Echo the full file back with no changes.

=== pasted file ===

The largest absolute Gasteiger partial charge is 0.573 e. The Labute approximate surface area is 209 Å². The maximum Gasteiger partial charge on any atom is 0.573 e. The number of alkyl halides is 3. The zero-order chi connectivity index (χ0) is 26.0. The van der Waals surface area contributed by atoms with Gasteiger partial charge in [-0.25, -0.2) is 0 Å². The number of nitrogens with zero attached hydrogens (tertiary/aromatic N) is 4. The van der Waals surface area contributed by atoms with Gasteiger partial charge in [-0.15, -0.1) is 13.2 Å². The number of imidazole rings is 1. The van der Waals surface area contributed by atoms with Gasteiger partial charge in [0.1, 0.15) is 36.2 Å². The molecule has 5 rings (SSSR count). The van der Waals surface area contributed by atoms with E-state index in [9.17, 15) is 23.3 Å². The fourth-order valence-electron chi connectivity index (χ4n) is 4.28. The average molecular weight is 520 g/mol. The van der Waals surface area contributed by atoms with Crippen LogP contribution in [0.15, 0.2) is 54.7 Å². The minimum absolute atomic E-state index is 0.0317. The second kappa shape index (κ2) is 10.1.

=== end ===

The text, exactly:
The largest absolute Gasteiger partial charge is 0.573 e. The Labute approximate surface area is 209 Å². The maximum Gasteiger partial charge on any atom is 0.573 e. The number of alkyl halides is 3. The zero-order chi connectivity index (χ0) is 26.0. The van der Waals surface area contributed by atoms with Gasteiger partial charge in [-0.25, -0.2) is 0 Å². The number of nitrogens with zero attached hydrogens (tertiary/aromatic N) is 4. The van der Waals surface area contributed by atoms with Gasteiger partial charge in [-0.15, -0.1) is 13.2 Å². The number of imidazole rings is 1. The van der Waals surface area contributed by atoms with Gasteiger partial charge in [0.1, 0.15) is 36.2 Å². The molecule has 5 rings (SSSR count). The van der Waals surface area contributed by atoms with E-state index in [9.17, 15) is 23.3 Å². The fourth-order valence-electron chi connectivity index (χ4n) is 4.28. The average molecular weight is 520 g/mol. The van der Waals surface area contributed by atoms with Crippen LogP contribution in [0.15, 0.2) is 54.7 Å². The minimum absolute atomic E-state index is 0.0317. The second kappa shape index (κ2) is 10.1.